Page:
This is a review of the play sketching research conducted by Thomas Seidl, Aditya Cherukumudi, Andrew Hartnett, Peter Carr and Patrick Lucey.
Tracking data in sports has become a staple for teams and coaches as they can now study their upcoming opponents in order to determine the best strategy possible. However, coaches do not have access to this data during the game itself. Instead, coaches typically rely on their experience and instincts.
Play sketching might be a solution. In play sketching, coaches can sketch plays and instantly see how their opponent is likely to respond.
Player tracking data from the 2016-2017 NBA season was used. Games were divided into possessions. Each possession had ten two-dimensional trajectories (one for each player, referred to as ‘ghosts’) and one three-dimensional trajectory for the ball. Information such as game clock, shot clock, player fouls, and the number of seconds each player has played in the game to this point was included. The data consisted of 30,764 possessions.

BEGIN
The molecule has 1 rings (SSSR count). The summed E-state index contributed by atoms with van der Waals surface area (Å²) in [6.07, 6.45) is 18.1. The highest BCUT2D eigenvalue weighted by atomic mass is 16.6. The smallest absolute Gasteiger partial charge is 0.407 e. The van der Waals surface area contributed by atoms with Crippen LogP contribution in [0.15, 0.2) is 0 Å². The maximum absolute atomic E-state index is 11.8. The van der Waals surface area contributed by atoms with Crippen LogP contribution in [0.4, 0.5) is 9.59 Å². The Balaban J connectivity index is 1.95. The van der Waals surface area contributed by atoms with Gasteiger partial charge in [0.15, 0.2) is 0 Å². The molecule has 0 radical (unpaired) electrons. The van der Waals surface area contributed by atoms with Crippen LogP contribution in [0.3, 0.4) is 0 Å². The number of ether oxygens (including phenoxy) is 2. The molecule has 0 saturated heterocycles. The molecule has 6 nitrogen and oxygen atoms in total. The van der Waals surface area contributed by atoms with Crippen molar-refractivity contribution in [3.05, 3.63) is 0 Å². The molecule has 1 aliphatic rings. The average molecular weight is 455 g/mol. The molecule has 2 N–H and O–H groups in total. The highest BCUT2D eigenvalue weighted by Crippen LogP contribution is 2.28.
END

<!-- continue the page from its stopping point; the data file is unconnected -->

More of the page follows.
When tested against an actual game, the positions of the players on the court and the ghosts on the screen were not identical but the expected outcomes were very similar indicating that the ghost behavior was similar to the behavior of the players on the court.
Inferred tracking data makes it possible to visualize a sketched play as an animation. In this format, the user gets immediate feedback about the design and timing of a play. Additionally, the animation makes it easy to communicate the intention of the set play to those without the required experience to interpret a sketch directly.
Because play sketching can be generated directly from tracking data, a user can edit any offensive play that was run in any game. For example, players can erase the actual pass that took place, and visualize how the defense would have reacted if the ball had been passed to a different teammate. Similarly, the routes of the teammates can be modified to better spread the defense.
Up to this point insights could only be gained from player tracking data after the game was finished. This framework allows coaches access to the data for use in in-game decisions by combining ghosting with a digital sketching interface. This framework is highly intuitive, allowing anyone to draw a play and easily understand how a team is likely to defend against it. It is also very quick in responding to questions.
Analysts, coaches and fans can all use this tool to explore an endless variety of scenarios, looking for weaknesses and strengths, and determining if they can find a better play for that scenario.
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